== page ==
After sterilization, the instruments must be stored in the sterilization package and kept dry and dust-free. 


When selecting the detergent and disinfectant, please ensure that they do not contain the following components: - Organic, mineral and oxidizing acids - Strong lye solutions (pH > 11 not permitted, mildly alkaline cleaners recommended) - Organic solvents (alcohols, acetone, etc.), benzines - Halogenated hydrocarbons, chlorine, iodine - Ammonia Never clean instruments, sterilization trays or sterilization containers with metal brushes or steel wool. Instruments, sterilization trays and sterilization containers should never be exposed to temperatures above 137 °C (279 °F). 


The instruments can, by the respective thoroughness and providing that they are not damaged and fully functional, be prepared again and reused. The life cycle is limited due to damage and normal wear; these products are to be separated after preparation from the others. Please consider the limits from Chapter 9, last paragraph regarding Creutzfeldt-Jacob disease (CJK). SURGIWELL does not define the maximum number of usage or preparation cycles of reusable instruments. The life cycle is dependent upon many factors including the type and length of usage, as well as handling, storage and transport of the instruments. Thorough examination and function testing before the next use is the best possible way to detect non-functioning instruments and sort them out. We would like to point out that also through the accumulation of detergent residuals, the biological compatibility of the instruments can no longer given. This lies in the observation obligation of the user. We assume no liability resulting from failure to observe these guidelines.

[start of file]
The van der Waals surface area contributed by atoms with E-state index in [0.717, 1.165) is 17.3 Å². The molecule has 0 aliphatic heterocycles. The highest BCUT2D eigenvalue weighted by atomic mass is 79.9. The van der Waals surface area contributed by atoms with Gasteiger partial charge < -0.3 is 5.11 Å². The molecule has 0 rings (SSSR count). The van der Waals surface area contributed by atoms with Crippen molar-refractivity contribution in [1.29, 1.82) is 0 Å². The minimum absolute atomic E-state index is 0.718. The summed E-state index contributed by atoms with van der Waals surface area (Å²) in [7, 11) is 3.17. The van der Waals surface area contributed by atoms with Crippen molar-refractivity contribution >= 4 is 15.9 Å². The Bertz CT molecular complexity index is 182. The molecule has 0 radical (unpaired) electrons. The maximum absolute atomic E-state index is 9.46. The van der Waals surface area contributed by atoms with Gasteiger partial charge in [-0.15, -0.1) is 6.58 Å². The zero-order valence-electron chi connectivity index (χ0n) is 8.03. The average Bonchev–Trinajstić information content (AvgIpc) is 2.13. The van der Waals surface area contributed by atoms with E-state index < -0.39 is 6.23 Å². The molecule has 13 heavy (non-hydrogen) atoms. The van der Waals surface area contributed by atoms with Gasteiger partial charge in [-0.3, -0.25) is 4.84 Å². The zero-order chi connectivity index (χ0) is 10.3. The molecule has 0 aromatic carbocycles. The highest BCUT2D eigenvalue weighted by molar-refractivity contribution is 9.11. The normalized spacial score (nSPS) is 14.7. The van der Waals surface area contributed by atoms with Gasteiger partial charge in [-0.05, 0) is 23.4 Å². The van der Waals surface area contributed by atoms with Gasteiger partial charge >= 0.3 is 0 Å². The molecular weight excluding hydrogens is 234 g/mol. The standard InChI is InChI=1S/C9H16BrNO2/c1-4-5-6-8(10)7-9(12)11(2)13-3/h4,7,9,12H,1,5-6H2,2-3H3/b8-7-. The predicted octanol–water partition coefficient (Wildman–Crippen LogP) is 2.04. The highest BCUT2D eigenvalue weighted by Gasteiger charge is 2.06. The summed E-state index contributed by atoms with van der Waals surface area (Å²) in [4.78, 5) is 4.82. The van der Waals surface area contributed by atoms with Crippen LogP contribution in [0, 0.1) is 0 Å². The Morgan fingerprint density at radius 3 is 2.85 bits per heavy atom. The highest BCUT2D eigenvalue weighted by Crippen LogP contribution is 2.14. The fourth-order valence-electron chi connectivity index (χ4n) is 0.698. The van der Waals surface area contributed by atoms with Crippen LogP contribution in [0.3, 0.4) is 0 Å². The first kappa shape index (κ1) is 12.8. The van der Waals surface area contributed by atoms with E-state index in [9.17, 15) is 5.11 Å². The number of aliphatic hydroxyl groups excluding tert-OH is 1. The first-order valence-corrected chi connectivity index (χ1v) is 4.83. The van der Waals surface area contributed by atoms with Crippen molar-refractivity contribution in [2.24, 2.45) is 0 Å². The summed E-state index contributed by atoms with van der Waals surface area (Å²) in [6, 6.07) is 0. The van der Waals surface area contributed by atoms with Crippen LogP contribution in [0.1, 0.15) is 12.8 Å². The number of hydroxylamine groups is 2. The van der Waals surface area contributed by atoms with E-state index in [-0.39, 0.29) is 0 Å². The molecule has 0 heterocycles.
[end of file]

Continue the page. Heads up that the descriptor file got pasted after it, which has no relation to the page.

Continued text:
Safety Instructions: Responsibility for proper cleaning, disinfection and sterilization of products is the sole responsibility of the operator / product user. National regulations including limitations must be carefully followed. SURGIWELL supplies tested products free of defects to their customers. All our products are designed and manufactured to meet the highest quality demands. SURGIWELL as the dealer of the products excludes any warranty claims and assumes no liability for direct or consequential damage as a result of: - Misuse - Improper use, application or handling - Improper preparation and sterilization - Improper maintenance and repair - Failure to observe the Instructions for Use 


- AKI1 - "Proper Maintenance of Instruments" Guide

- RKI2 - Recommendation: "Hygiene Requirements with regard to the Preparation of Medical Products"

- DIN EN 285 Large steam sterilizers

- DIN EN 13060 Small steam sterilizers

- DIN EN ISO 15883-1-3 Washer-Disinfectors

- DIN EN ISO/ ANSI AAMI ISO 11607 and EN 868-2 until -10 Packaging materials

- DIN EN ISO 17664/ ANSI AAMI ST81 Sterilization - Manufacturer's Information

- DIN EN ISO 17665-1 Sterilization process – Moist heat

1 AKI: Working Group Instrument Preparation, 2 RKI: Robert-Koch-Institute